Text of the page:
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3. Watch for common meter and rhyme issues.

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a. Stressful situations in your first stanza

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A series of single syllable words sets up a first-among-equals situation. Each word alone by default has its only syllable as its primary stress, but within the sentence, stressed and unstressed syllables will have to be distributed. Sometimes the words in your single syllable series will easily and universally be read in a consistent stressed/unstressed pattern by all readers. But other collections of single syllable words may be open to rhythmic interpretation, leading to great variation in how different readers read these lines. This can be a disaster, especially if such a line comes early in your text, before the cadence of your story has been established. So give extra attention to these spots in your story, in case they’re meter dealbreakers.

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b. Unnatural stresses, and rhythms that only you hear

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Without realizing it, you may be pushing words into roles they’re not comfortable with. Your enthusiasm for the rhythm of your story may blind you to the fact that you’re asking, say, a word with a second syllable stress to stress its first syllable, or requiring a sentence to have a stress pattern that isn’t natural. One way to check for these errors is to go through your manuscript and mark every stressed syllable that you hear in your mind as you read. Then, scissor your pages into strips of one text line each. Mix those lines up and scrutinize them one by one in isolation. Have you marked a stress that doesn’t or shouldn’t exist? Another method is to have a writing partner or friend read your story out loud to you cold. He or she will slow down or even stumble in spots that don’t scan correctly. These spots undermine the integrity of your story. Be a good steward of your story and fix them.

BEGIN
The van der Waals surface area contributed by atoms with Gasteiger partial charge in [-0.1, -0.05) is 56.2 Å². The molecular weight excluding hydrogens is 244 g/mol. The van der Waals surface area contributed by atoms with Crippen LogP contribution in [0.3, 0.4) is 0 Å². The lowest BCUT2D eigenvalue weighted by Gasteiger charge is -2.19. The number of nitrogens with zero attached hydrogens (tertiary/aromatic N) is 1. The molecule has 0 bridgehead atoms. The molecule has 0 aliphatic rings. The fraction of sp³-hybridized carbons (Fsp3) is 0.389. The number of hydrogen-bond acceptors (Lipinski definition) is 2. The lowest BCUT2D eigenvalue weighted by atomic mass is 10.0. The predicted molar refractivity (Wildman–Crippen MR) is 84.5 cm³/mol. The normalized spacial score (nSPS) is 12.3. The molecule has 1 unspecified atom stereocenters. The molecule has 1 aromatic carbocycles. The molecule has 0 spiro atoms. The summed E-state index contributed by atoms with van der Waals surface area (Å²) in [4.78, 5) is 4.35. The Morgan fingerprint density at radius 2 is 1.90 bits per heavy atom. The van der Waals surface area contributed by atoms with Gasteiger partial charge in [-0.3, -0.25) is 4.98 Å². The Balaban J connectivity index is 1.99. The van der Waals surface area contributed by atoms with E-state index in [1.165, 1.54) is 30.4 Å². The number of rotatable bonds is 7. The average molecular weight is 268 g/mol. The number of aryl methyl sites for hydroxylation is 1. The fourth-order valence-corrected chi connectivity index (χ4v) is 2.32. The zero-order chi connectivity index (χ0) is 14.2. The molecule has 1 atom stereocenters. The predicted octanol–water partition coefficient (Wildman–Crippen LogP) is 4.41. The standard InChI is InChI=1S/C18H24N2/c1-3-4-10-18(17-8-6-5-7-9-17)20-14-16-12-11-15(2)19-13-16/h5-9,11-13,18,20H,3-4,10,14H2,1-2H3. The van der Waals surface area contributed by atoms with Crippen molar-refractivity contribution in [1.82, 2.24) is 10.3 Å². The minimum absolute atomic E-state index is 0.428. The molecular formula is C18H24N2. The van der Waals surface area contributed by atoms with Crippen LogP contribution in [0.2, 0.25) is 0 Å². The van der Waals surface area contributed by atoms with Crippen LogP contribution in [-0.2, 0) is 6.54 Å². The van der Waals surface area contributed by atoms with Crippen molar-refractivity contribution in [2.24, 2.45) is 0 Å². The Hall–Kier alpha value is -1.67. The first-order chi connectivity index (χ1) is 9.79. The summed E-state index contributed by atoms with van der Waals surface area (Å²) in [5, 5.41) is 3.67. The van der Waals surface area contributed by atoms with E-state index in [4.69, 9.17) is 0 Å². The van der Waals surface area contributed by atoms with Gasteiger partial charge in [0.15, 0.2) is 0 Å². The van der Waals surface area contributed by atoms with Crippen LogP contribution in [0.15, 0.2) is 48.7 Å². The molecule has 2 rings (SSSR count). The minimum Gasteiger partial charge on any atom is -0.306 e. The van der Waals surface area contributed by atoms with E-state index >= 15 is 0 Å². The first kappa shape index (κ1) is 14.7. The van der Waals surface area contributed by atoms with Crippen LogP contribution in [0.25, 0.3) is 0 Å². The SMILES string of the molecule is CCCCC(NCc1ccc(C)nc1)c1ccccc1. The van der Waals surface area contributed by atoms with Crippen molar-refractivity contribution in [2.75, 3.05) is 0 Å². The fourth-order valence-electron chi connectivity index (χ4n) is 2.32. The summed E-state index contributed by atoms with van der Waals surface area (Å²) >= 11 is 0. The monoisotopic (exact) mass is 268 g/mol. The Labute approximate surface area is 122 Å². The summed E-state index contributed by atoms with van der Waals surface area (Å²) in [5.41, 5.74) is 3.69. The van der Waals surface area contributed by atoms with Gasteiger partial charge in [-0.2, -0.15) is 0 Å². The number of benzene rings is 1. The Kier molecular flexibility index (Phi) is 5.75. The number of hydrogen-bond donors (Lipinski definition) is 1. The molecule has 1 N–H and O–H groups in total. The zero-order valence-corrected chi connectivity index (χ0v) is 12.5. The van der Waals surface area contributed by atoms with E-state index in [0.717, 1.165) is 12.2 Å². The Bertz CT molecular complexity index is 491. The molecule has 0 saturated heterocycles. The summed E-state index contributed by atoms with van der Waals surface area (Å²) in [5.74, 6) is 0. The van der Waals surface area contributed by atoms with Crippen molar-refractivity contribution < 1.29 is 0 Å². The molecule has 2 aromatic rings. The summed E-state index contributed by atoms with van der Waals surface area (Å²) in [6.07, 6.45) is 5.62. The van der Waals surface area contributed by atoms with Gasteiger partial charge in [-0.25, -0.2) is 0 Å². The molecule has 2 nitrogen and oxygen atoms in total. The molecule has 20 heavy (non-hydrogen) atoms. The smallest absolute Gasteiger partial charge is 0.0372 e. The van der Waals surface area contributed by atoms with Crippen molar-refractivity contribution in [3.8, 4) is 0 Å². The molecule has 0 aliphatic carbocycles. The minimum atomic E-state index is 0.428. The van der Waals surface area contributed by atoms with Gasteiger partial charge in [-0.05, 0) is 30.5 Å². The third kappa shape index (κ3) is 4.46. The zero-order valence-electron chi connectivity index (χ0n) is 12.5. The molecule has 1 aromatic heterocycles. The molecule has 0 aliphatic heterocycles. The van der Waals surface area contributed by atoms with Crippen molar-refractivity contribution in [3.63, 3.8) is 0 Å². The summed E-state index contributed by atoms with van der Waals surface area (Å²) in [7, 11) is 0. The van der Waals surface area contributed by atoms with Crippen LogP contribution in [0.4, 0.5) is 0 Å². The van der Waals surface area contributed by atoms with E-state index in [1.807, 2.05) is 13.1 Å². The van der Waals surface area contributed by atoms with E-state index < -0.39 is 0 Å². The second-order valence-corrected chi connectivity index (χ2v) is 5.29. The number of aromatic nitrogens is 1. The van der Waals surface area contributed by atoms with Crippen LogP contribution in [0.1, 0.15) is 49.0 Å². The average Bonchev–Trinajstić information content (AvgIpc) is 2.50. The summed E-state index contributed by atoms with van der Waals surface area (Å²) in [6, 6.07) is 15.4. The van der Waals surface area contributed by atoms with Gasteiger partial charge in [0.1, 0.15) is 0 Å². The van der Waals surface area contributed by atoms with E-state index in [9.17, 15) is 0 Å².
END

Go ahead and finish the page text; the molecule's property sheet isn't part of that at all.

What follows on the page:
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c. Rhymes that don’t meet a high enough standard.

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Rhyme isn’t just an end-syllable matter: a rhyme needs to include the word’s primary stress and everything after. This can be trickier than it sounds. Your rhyming dictionaries, and some study time with your favorite prosody handbook, can illuminate spots where your rhymes aren’t fully functional.

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In addition, give special attention to any rhymes you’re using that have been used a million times before by other writers. If you want to keep those rhymes in your story, you must bring something fresh to their usage.

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And, above all, pick rhymes that dance well together. It’s OK for one to be the lead, but you don’t want a diva to be dragging a wallflower across the floor. Or vice versa. It just causes the other words to stare and makes everyone uncomfortable.

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4. Finally, critique your story not just with your mind, but with your full self.